What the Chiefs’ Victory Can Teach Us About Life and Business
I won’t pretend to be a football expert. In fact, I’m usually one of those people who only watches for the funny commercials and half-time entertainment.
This year, I tuned into the big game hoping for some ridiculous advertisement to tear apart for the company blog – and I couldn’t help but realize that this game was a microcosm of life and business.
Throughout human history, every great achievement has been the result of a tremendous amount of effort behind the scenes. Sunday’s game can be used as a metaphor to teach us how to achieve greatness in our own lives.
The power of perseverance
Before this year, when most people thought of a Super Bowl-winning team, the Kansas City Chiefs wouldn’t have come to mind. In fact, the Chiefs hadn’t been to a Super Bowl in fifty years.
Similarly, the Chiefs’ head coach, Andy Reid, was by no means an overnight success. He’s been coaching in the NFL for decades. And though he is the 6th most successful coach in history – with 222 total career wins – Reid had never won a Super Bowl.
It’s a common misconception that successful athletes and entrepreneurs are born with an innate ability to succeed. That their talents far exceed the ordinary, and that the rest of us are just mere mortals among them.
The Chiefs’ victory shows us that greatness is the result of deliberate practice, relentless pursuit, and never-give-up grit. Andy Reid and his team earned their victory with their painstaking work ethic.
We can all take a page from the Kansas City Chiefs’ perseverance playbook; realizing that success doesn’t happen by accident. With that in mind, what are you doing today to achieve the results you want tomorrow?
Stronger as a team
Everyone can’t stop talking about Super Bowl MVP Patrick Mahomes. But does anyone remember that it was Travis Kelce who scored the touchdown that brought them back into the game?
You can hire a quarterback who can pass with strength and precision that will impress the likes of Brett Favre and Peyton Manning – but if you don’t have the right people in place to protect your quarterback, complete your passes, and run for a touchdown – you won’t make it far.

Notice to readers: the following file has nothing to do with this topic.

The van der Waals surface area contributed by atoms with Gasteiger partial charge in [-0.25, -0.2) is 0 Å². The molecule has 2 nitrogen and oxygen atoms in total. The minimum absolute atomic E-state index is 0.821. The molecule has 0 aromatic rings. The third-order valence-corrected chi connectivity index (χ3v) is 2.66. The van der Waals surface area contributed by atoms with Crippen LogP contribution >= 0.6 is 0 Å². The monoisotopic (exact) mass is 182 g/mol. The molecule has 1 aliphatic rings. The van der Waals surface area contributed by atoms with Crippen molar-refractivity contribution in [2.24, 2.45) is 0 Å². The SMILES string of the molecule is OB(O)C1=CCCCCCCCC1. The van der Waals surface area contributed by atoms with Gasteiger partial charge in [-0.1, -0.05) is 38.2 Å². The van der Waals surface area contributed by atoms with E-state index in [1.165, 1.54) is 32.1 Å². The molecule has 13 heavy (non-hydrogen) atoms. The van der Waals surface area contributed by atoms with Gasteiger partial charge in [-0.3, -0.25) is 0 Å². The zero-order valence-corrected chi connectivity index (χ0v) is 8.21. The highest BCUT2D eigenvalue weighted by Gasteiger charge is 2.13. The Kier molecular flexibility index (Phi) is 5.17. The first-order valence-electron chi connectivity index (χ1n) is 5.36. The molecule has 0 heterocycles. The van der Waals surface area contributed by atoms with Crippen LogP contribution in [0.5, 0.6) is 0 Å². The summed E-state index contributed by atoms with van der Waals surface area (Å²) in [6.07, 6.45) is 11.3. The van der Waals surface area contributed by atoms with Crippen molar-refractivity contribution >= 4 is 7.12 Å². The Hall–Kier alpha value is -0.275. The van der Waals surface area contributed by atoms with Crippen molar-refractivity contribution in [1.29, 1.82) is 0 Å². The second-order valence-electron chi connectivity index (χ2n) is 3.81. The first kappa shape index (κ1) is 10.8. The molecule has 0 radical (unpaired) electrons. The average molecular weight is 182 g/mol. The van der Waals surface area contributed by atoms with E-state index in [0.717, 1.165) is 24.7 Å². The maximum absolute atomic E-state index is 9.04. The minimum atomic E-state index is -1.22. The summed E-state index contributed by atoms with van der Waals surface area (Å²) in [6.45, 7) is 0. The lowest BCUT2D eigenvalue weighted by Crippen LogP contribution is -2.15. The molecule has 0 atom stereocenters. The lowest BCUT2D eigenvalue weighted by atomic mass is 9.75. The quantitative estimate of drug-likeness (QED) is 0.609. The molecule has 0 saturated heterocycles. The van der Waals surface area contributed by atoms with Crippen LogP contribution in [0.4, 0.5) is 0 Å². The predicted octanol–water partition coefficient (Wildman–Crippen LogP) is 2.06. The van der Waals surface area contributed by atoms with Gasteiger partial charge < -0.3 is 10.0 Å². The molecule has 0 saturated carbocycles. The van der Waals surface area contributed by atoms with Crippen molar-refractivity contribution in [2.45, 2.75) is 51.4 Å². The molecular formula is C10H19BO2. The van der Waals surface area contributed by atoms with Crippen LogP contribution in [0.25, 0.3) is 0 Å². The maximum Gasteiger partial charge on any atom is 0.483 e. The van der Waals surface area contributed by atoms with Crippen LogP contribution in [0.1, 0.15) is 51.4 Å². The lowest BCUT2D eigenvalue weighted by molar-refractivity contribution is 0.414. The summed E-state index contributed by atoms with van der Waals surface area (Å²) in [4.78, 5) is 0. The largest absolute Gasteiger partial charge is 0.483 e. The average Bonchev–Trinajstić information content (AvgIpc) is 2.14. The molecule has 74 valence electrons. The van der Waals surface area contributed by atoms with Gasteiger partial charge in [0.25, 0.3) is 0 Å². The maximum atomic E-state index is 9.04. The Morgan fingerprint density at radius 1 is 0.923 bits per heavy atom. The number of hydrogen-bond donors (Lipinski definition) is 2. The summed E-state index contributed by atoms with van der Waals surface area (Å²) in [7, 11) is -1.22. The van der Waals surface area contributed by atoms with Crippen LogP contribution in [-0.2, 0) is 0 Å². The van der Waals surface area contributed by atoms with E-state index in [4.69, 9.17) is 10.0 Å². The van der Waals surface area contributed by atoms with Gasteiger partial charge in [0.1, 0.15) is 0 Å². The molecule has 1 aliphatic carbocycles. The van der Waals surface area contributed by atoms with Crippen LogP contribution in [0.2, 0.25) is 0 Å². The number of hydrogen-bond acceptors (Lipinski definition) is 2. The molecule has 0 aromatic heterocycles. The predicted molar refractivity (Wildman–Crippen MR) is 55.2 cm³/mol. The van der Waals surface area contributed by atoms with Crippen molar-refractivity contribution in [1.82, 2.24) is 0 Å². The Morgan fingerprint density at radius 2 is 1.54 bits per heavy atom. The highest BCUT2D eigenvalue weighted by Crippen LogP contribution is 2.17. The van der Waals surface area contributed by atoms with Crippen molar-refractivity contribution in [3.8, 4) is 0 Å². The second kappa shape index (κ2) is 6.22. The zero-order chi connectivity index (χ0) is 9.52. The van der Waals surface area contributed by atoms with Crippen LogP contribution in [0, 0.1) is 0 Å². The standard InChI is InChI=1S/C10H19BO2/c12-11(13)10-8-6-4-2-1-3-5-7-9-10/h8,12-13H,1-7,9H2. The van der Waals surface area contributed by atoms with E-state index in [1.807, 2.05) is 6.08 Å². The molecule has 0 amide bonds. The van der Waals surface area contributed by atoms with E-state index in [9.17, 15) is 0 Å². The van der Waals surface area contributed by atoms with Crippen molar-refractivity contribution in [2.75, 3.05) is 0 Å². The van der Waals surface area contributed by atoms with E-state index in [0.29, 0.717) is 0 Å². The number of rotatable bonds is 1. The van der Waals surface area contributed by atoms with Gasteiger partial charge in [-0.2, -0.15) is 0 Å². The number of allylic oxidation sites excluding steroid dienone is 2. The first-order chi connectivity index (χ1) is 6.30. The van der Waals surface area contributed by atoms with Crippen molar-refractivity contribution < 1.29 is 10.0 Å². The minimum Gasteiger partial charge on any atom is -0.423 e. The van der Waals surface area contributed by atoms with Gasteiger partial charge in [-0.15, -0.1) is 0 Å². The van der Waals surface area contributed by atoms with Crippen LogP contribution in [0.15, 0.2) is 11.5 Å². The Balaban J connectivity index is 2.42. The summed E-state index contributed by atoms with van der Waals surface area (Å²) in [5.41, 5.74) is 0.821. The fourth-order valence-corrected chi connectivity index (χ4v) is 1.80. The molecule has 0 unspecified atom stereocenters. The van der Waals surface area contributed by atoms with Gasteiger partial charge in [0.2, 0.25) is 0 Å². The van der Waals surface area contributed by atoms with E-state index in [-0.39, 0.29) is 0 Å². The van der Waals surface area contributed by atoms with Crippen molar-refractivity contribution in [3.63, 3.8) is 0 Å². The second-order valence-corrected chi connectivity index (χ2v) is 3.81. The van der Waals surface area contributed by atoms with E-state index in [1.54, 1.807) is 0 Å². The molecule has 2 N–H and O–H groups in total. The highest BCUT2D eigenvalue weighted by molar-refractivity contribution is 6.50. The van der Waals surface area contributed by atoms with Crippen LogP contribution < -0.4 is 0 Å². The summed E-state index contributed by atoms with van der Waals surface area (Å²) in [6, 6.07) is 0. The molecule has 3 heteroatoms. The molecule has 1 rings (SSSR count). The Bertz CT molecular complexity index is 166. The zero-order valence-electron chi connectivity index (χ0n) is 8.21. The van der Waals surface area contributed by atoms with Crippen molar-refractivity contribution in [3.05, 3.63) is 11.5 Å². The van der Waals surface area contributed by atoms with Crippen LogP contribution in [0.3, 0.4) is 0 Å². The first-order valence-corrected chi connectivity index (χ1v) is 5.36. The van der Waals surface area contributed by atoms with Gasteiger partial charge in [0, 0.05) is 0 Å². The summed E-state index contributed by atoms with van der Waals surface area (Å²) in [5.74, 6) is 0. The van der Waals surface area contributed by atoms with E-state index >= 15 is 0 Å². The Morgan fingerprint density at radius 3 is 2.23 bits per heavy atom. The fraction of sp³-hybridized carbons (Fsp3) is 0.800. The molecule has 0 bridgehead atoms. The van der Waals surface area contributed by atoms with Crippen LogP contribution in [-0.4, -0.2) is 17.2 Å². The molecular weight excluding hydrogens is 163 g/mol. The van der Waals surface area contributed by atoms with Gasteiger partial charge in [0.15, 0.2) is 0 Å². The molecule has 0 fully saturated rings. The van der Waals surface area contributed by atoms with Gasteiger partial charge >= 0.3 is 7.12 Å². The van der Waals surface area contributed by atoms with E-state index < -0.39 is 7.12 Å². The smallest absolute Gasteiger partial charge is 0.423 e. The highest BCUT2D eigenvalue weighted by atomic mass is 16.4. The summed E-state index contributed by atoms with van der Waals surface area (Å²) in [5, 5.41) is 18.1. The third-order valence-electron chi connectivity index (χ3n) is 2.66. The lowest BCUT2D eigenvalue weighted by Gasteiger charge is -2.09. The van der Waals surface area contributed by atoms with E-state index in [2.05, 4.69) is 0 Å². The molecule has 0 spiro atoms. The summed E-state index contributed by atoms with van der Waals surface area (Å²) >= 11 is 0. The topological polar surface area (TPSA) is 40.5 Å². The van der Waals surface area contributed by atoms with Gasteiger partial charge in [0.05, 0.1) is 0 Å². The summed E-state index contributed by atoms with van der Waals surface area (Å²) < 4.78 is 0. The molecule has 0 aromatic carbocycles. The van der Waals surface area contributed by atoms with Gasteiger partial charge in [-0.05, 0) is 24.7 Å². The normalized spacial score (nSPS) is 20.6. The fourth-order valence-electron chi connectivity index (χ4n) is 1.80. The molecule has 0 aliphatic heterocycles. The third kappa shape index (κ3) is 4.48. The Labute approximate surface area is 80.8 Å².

Football – like business – is a team effort.
Strong leadership is important, but people strategies and cohesion among teams are mission-critical in business. Organizations and teams need to be structured strategically – with role definition, mentorship programs, and a focus on training and development.
Practice, practice, practice!
In football, life, business, and literally anything else you can think of – you get out what you put in. Patrick Mahomes may be younger than the average all-star; and at 24, he is the youngest starting quarterback to ever win a Super Bowl.
Yes, Mahomes is super-talented. But his talent isn’t the only reason for his success. It’s been documented that Mahomes practices extremely difficult passes during regular training sessions.
It’s only after Mahomes and his receivers have perfected their improbable passes through repetition that the team has the confidence to attempt them in an actual game.
When you see a co-worker effortlessly navigate a challenging client-call, or pitch an idea to a table full of high-level execs without breaking a sweat, rest assured that a tremendous amount of preparation was put into that performance.
This concept rings true in all areas of life – More practice makes for better results.
It’s not over till it’s over
It’s the fourth quarter. There’s 4 minutes and 36 seconds left on the clock, and the 49ers are up 20 to 10. For most Kansas City fans, defeat is imminent. The announcer states that the Chiefs have had a tough night tonight. And by most accounts, he’s correct.
This is where most teams would have given up hope. Not the Chiefs.
Imagine: It’s the third month of Q4 and you’re 10 million away from your revenue goal. You could admit defeat and leave early for your Christmas vacation. “Oh well, we tried, let’s go home.”
The Chiefs would have worked around the clock while their competitors ate Christmas cookies and sipped hot cocoa, eventually closing the 15-million-dollar deal that their competitors screwed up when they got complacent.
In football, like in business, it’s not over till it’s over.
The game is over, and the stadium has emptied out. The die-hard fans have gone home and are headed back to work, where they will go back to the monotony of daily tasks.
But if we can take one thing away from this year’s Super Bowl, it needs to be that we all have the ability to write our own futures.